We will discuss it in the team and inform you about possible next steps.



Hello @Thw0rted ,

we have decided not to change the behavior of the rule in general. If we ignore all tags that must contain only a dash, we might get too many false negatives. So the rule would not have much value.

As you described in your message, you can adjust the expression that selects the tags that are ignored. Of course, you can also just filter by a dash. To make this possibility sustainable we have added this capability to the description of the rule.
It will be available on at the latest by the next LTS.


The documentation update is appreciated, and will probably help users get the most value out of the rule as currently implemented.

However, I strongly disagree with the sentiment that the rule “would not have much value” if it ignored dashed tags by default. Do you have any kind of instrumentation or metrics to show what tags are being caught in real-world scenarios? (ETA: do you have specific, real-world examples of where false negatives would occur?) As far as I can tell, the only “official elements” that have a dash in the names are the ones listed on the page I linked in the original post:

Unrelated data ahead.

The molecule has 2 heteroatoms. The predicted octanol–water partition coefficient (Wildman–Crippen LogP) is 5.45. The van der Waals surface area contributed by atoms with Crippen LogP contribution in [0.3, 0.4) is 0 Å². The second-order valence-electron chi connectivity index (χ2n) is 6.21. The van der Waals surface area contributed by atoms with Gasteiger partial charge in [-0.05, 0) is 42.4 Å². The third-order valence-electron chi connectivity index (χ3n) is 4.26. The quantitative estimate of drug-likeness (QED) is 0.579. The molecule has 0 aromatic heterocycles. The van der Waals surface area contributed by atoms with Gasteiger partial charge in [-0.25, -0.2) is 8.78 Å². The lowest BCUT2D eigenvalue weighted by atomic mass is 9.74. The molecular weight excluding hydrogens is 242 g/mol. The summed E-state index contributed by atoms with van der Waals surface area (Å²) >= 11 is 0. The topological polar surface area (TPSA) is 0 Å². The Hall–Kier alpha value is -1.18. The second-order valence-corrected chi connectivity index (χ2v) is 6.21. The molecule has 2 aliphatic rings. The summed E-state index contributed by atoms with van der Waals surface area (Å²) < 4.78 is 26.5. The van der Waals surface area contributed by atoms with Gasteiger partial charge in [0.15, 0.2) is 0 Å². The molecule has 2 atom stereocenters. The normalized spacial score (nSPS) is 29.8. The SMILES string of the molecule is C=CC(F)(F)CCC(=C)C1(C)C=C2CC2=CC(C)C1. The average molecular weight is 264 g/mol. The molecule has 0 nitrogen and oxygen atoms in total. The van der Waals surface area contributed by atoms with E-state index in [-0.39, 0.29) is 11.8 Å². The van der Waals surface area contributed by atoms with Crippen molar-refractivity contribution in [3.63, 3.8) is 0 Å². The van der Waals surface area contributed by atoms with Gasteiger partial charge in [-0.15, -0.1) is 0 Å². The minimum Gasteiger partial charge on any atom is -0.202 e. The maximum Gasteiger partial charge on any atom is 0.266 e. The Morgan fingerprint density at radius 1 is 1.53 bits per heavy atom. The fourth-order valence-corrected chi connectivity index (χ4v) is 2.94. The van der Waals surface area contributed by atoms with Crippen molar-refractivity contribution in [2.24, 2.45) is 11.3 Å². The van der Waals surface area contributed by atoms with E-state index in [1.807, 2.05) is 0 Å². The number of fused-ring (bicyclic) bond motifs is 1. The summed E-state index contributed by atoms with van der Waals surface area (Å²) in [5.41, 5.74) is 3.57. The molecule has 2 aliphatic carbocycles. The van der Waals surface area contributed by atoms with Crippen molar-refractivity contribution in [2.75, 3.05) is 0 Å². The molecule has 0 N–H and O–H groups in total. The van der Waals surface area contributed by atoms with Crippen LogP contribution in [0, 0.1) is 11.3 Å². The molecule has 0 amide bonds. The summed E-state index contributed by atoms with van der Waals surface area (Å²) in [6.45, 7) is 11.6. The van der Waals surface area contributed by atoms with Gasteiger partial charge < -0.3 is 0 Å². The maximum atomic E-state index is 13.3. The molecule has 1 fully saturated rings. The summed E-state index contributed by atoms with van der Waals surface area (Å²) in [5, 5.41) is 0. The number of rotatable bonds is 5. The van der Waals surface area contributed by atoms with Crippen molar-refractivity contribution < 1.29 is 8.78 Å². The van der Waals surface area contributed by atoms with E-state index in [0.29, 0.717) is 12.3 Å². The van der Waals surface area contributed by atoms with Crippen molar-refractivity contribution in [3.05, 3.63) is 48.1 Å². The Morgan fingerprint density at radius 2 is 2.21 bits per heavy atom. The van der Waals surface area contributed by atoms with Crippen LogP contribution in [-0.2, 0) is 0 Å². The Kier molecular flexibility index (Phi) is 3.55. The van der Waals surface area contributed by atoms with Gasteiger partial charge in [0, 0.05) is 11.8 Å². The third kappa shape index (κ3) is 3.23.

• annotation-xml
  • color-profile
  • font-face
  • font-face-src
  • font-face-uri
  • font-face-format
  • font-face-name
  • missing-glyph

Per that page, all of them come from SVG and MathML. Remember, this rule is to check that selectors in CSS are applied to a known tag. The spirit of the rule is to catch typographic errors when spelling the name of an official element. How many people are using Sonar to check CSS that is applied to SVG or MathML¹? How many are using it for CSS that is applied to HTML? I would strongly argue that the defaults for the rule should cover the most common case, and by far the most common case is CSS applied to HTML – which cannot have dashes in the tag names for official elements.